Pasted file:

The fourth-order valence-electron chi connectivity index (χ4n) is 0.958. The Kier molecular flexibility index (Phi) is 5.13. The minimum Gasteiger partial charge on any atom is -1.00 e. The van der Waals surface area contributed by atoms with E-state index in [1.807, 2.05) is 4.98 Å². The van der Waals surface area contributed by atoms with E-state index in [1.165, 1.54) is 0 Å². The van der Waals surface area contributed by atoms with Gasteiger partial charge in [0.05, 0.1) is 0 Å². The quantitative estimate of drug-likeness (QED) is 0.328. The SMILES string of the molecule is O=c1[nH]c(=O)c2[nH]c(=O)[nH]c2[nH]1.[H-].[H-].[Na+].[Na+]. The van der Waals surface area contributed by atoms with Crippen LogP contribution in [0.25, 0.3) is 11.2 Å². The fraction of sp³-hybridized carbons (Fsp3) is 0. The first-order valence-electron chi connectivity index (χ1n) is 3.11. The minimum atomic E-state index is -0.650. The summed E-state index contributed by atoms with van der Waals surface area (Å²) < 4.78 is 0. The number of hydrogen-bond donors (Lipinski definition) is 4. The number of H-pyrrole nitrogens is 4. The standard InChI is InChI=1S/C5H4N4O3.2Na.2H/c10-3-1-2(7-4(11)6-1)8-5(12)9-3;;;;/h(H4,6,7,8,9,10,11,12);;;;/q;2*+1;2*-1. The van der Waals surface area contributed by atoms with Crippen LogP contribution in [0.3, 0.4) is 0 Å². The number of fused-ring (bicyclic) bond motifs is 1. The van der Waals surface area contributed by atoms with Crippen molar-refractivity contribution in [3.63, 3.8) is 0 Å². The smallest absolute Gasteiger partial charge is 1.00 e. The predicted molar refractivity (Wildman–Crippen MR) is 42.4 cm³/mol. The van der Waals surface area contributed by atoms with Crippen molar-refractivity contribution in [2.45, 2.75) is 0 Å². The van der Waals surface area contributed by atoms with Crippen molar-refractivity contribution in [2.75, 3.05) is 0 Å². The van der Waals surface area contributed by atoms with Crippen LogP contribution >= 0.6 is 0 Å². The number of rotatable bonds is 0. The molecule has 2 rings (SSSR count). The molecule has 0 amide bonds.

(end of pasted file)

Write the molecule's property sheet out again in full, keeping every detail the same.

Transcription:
The fourth-order valence-electron chi connectivity index (χ4n) is 0.958. The Kier molecular flexibility index (Phi) is 5.13. The minimum Gasteiger partial charge on any atom is -1.00 e. The van der Waals surface area contributed by atoms with E-state index in [1.807, 2.05) is 4.98 Å². The van der Waals surface area contributed by atoms with E-state index in [1.165, 1.54) is 0 Å². The van der Waals surface area contributed by atoms with Gasteiger partial charge in [0.05, 0.1) is 0 Å². The quantitative estimate of drug-likeness (QED) is 0.328. The SMILES string of the molecule is O=c1[nH]c(=O)c2[nH]c(=O)[nH]c2[nH]1.[H-].[H-].[Na+].[Na+]. The van der Waals surface area contributed by atoms with Crippen LogP contribution in [0.25, 0.3) is 11.2 Å². The fraction of sp³-hybridized carbons (Fsp3) is 0. The first-order valence-electron chi connectivity index (χ1n) is 3.11. The minimum atomic E-state index is -0.650. The summed E-state index contributed by atoms with van der Waals surface area (Å²) < 4.78 is 0. The number of hydrogen-bond donors (Lipinski definition) is 4. The number of H-pyrrole nitrogens is 4. The standard InChI is InChI=1S/C5H4N4O3.2Na.2H/c10-3-1-2(7-4(11)6-1)8-5(12)9-3;;;;/h(H4,6,7,8,9,10,11,12);;;;/q;2*+1;2*-1. The van der Waals surface area contributed by atoms with Crippen LogP contribution in [0.3, 0.4) is 0 Å². The number of fused-ring (bicyclic) bond motifs is 1. The van der Waals surface area contributed by atoms with Crippen molar-refractivity contribution in [3.63, 3.8) is 0 Å². The smallest absolute Gasteiger partial charge is 1.00 e. The predicted molar refractivity (Wildman–Crippen MR) is 42.4 cm³/mol. The van der Waals surface area contributed by atoms with Crippen molar-refractivity contribution in [2.45, 2.75) is 0 Å². The van der Waals surface area contributed by atoms with Crippen molar-refractivity contribution in [2.75, 3.05) is 0 Å². The van der Waals surface area contributed by atoms with Crippen LogP contribution >= 0.6 is 0 Å². The number of rotatable bonds is 0. The molecule has 2 rings (SSSR count). The molecule has 0 amide bonds.